And Halloween, the festival of darkness that was traditionally followed by All-Hallow's Day, remains as a signpost trying to point us to that wisdom: to teach us about this mystery of the incarnation, its purpose and its promise. It remains like an old, weather-beaten mile-marker along an ancient trail: erected in ages long past to convey information, which today we can barely make out. In its use of potent symbols, it continues to carry its ancient message, if we can only remember the key to translating that message.
In this way, it is very much like the message in the stars, and in the Star Myths which continue to carry a message that has somehow been obscured and nearly forgotten, but which can still be deciphered once we recover the key to the cipher. And in fact, the symbols of these annual festivals and the symbols of the stars themselves are very closely aligned -- as we would expect: for does not the celebration of earthly revelries upon important days that are determined by heavenly markers not indicate that the festivals themselves are a form of "bringing down" to earth the markers of the celestial sphere? (What follows is my own added "Star Myth" interpretation to the subjects we have been discussing).
To see what I mean when I say that these ancient festivals with their symbols are a sort of "earthly" form of the celestial markers in the heavens above, look again at the painting above, of the witch drawing her magic circle around a fiery cauldron as the crows gather to watch and participate (by John William Waterhouse, from 1886). Note the symbology which the artist employs: she has a long stick in one hand, and a golden sickle in the other (an instrument fraught with many layers of meaning, but one of them is simply the harvesting of grain or wheat). Nearby there is a cauldron, and watching her intently are the crows.
Now look below at the region of the night sky in which we find the constellation Virgo, the zodiac sign who presides over the autumnal equinox and the "casting down" of souls into incarnation (the point at which the sun's ecliptic drops back down below the celestial equator, and the days once again become shorter than the nights).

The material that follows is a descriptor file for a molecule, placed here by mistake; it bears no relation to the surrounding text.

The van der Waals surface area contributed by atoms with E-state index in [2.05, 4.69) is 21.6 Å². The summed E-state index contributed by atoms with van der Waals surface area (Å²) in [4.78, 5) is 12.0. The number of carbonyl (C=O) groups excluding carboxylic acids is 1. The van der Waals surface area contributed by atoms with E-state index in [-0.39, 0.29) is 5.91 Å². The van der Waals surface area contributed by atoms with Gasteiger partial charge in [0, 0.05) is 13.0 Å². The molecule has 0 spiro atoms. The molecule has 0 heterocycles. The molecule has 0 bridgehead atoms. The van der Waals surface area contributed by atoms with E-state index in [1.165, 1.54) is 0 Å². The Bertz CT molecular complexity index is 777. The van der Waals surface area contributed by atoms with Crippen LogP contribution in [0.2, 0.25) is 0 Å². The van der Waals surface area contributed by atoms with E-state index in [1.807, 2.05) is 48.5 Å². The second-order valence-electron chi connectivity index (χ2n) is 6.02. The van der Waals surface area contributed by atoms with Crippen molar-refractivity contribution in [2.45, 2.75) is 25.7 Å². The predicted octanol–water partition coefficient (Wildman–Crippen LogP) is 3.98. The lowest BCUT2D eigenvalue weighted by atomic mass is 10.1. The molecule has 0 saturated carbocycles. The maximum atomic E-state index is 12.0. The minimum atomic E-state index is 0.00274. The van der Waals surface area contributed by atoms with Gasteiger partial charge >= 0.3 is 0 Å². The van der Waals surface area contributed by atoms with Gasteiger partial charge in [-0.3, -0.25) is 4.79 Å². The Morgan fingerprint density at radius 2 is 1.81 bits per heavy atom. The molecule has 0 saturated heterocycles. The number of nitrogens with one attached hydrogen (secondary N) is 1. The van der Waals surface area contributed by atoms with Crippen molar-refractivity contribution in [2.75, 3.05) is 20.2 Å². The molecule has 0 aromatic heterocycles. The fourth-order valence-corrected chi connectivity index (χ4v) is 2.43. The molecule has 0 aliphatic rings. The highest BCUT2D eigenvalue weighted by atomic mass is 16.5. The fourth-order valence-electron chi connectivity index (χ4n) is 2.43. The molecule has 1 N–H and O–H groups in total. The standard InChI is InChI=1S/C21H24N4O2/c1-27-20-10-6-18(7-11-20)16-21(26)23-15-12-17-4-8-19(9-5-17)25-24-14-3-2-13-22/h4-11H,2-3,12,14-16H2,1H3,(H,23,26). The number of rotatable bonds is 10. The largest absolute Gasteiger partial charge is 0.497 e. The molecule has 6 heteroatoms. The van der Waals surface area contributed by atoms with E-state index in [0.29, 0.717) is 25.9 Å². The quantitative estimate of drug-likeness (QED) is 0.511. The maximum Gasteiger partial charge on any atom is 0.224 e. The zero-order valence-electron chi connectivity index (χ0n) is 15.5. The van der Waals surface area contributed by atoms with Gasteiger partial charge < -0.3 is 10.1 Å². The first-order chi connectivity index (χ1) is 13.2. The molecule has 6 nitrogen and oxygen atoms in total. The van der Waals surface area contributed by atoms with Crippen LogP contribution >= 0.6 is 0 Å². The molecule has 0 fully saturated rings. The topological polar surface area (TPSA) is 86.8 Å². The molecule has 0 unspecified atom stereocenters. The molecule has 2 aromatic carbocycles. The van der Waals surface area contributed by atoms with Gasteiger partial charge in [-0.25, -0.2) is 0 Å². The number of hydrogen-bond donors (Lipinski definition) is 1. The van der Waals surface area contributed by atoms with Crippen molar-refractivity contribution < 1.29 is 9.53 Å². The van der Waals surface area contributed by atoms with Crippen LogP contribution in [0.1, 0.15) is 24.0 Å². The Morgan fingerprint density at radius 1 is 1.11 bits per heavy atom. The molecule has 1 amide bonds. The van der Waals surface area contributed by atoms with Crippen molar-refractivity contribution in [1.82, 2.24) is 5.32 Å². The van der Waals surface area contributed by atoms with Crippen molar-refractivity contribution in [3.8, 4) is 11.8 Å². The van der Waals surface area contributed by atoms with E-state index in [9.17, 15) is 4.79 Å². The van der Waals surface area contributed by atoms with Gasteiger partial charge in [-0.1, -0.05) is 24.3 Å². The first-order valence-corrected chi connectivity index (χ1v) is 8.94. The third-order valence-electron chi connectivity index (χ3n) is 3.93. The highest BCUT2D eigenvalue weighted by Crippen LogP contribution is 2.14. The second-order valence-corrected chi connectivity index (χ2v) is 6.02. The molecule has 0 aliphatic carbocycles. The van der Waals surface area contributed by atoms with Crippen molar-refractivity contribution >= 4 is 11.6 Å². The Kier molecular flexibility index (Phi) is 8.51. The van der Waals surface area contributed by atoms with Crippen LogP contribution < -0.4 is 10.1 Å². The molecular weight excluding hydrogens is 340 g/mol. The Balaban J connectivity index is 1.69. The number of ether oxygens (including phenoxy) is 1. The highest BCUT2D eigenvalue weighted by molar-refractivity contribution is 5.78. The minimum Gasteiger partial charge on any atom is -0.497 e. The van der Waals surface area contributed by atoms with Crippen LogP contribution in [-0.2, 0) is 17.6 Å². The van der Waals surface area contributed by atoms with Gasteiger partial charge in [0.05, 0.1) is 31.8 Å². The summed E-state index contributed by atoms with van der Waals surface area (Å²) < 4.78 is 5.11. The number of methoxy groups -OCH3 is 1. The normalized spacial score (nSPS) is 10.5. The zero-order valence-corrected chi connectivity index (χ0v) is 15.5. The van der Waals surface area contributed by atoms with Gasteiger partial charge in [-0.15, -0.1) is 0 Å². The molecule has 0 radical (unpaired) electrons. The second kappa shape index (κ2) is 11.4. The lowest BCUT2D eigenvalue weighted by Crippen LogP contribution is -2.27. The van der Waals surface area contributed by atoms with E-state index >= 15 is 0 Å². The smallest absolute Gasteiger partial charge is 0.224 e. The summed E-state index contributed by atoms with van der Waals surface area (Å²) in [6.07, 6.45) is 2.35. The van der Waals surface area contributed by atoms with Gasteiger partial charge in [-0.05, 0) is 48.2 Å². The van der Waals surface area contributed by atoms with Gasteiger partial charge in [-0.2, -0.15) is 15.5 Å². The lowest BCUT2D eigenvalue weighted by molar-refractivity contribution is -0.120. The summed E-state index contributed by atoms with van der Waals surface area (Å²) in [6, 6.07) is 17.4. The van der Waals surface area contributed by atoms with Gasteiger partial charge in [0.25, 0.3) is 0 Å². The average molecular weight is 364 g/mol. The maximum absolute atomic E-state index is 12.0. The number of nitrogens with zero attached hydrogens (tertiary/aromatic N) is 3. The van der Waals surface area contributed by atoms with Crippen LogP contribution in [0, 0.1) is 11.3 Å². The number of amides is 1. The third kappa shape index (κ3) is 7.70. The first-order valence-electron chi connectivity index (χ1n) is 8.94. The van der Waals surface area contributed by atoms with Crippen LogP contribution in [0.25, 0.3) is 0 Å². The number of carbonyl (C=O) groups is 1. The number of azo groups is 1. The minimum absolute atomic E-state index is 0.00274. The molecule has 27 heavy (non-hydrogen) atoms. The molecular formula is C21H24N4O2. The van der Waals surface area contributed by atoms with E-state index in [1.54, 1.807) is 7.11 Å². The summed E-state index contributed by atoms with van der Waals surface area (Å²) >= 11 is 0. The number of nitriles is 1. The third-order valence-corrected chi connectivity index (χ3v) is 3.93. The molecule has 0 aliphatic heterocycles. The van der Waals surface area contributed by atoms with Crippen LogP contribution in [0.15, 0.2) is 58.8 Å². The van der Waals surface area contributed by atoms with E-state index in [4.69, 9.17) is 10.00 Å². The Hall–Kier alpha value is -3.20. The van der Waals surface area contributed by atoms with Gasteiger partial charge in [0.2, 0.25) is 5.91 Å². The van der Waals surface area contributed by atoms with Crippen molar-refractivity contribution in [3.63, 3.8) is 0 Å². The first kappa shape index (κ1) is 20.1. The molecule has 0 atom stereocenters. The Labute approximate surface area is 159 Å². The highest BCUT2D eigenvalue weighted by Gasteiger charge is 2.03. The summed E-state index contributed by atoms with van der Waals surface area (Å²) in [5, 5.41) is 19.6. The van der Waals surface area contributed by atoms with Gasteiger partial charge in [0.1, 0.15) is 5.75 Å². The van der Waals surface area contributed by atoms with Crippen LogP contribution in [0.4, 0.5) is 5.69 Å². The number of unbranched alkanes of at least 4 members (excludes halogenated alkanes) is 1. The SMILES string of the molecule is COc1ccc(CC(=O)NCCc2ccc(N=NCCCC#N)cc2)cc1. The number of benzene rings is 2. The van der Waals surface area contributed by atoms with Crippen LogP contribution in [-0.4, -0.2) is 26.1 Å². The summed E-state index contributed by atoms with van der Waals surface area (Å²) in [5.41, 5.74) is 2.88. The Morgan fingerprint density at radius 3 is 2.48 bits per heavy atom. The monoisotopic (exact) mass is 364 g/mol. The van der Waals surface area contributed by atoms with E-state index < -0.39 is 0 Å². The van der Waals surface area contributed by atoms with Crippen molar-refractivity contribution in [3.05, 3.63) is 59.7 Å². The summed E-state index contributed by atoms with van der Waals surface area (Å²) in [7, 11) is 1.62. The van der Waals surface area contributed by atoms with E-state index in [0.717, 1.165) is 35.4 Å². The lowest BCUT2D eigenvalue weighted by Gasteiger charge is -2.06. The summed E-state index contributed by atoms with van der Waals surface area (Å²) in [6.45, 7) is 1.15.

The above screen-shot does not have the outlines as suggested by H. A. Rey, and therefore Virgo is somewhat "incompletely drawn," but I include the "un-labeled" version above so that you can see where the stars are, before I draw in the lines. Virgo is the constellation in the center-left as we look at the image, with the star Spica on her hip, which is labeled. Spica was anciently associated with a sheaf of wheat, as you can see from this older image of the constellation Virgo. This is why the witch in the painting is holding a sickle in one hand. Looking at the outline of Virgo above, can you see why she is holding a long stick (or magic wand) in her other hand?
Below is the exact same portion of the sky, this time labeled to help illustrate the connection:
There is Virgo, casting souls down to incarnation: transforming them into "animal" form with her wand (clothing them in physical matter). Next to her is the brilliant little constellation of Corvus the Crow (here is a previous discussion of this delightful constellation -- easy to spot, during the months in which Virgo is high in the sky during the prime viewing hours of the night, but not right now). Next to Corvus, and composed of much fainter stars, is a constellation known as Crater the Cup, which no doubt functions as the witches' cauldron.
And so the ancient festivals, derived as they were from the motions of the heavens and the heavenly bodies, and the ancient myths, derived from the stars and the constellations, all worked together to convey to us a profound view of nature and of the nature of human existence. As Alvin Boyd Kuhn noted at the beginning of his booklet on Halloween and All-Saints' Day, these ancient signposts have now fallen into such a state of disrepair that few today give them much thought. And yet they are still there, patiently sending forth their message to us, night after night, and year after year.
What a thrill we get when we suddenly begin to understand what they are saying! And what strange and wonderful things they have to say to us!